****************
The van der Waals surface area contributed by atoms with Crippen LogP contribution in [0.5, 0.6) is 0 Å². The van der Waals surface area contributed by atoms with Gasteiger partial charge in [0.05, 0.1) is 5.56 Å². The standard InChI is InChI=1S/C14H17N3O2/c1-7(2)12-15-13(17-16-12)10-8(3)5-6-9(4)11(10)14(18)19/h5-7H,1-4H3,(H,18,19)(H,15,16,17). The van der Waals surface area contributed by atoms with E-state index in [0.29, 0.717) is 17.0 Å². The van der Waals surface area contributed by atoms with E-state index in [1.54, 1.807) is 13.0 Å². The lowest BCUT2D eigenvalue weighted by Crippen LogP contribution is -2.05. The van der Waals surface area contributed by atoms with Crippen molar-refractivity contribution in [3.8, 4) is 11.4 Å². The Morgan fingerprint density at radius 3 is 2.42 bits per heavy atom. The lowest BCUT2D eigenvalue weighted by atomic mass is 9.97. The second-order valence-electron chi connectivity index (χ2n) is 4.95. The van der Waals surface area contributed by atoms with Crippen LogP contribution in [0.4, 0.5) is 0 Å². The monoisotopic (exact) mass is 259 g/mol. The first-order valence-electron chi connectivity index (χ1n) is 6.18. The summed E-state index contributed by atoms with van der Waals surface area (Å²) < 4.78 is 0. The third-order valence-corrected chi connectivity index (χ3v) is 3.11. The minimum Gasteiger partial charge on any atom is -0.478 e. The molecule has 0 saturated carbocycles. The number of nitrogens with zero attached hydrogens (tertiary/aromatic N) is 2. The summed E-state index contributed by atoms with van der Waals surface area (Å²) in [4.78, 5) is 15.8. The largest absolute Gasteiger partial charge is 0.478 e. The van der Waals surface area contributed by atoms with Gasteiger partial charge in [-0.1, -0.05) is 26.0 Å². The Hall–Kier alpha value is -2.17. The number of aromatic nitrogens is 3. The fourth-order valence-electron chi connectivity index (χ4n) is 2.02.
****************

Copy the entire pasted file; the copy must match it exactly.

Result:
The van der Waals surface area contributed by atoms with Crippen LogP contribution in [0.5, 0.6) is 0 Å². The van der Waals surface area contributed by atoms with Gasteiger partial charge in [0.05, 0.1) is 5.56 Å². The standard InChI is InChI=1S/C14H17N3O2/c1-7(2)12-15-13(17-16-12)10-8(3)5-6-9(4)11(10)14(18)19/h5-7H,1-4H3,(H,18,19)(H,15,16,17). The van der Waals surface area contributed by atoms with E-state index in [0.29, 0.717) is 17.0 Å². The van der Waals surface area contributed by atoms with E-state index in [1.54, 1.807) is 13.0 Å². The lowest BCUT2D eigenvalue weighted by Crippen LogP contribution is -2.05. The van der Waals surface area contributed by atoms with Crippen molar-refractivity contribution in [3.8, 4) is 11.4 Å². The Morgan fingerprint density at radius 3 is 2.42 bits per heavy atom. The lowest BCUT2D eigenvalue weighted by atomic mass is 9.97. The second-order valence-electron chi connectivity index (χ2n) is 4.95. The van der Waals surface area contributed by atoms with Crippen LogP contribution in [0.4, 0.5) is 0 Å². The monoisotopic (exact) mass is 259 g/mol. The first-order valence-electron chi connectivity index (χ1n) is 6.18. The summed E-state index contributed by atoms with van der Waals surface area (Å²) < 4.78 is 0. The third-order valence-corrected chi connectivity index (χ3v) is 3.11. The minimum Gasteiger partial charge on any atom is -0.478 e. The molecule has 0 saturated carbocycles. The number of nitrogens with zero attached hydrogens (tertiary/aromatic N) is 2. The summed E-state index contributed by atoms with van der Waals surface area (Å²) in [4.78, 5) is 15.8. The largest absolute Gasteiger partial charge is 0.478 e. The van der Waals surface area contributed by atoms with Gasteiger partial charge in [-0.1, -0.05) is 26.0 Å². The Hall–Kier alpha value is -2.17. The number of aromatic nitrogens is 3. The fourth-order valence-electron chi connectivity index (χ4n) is 2.02.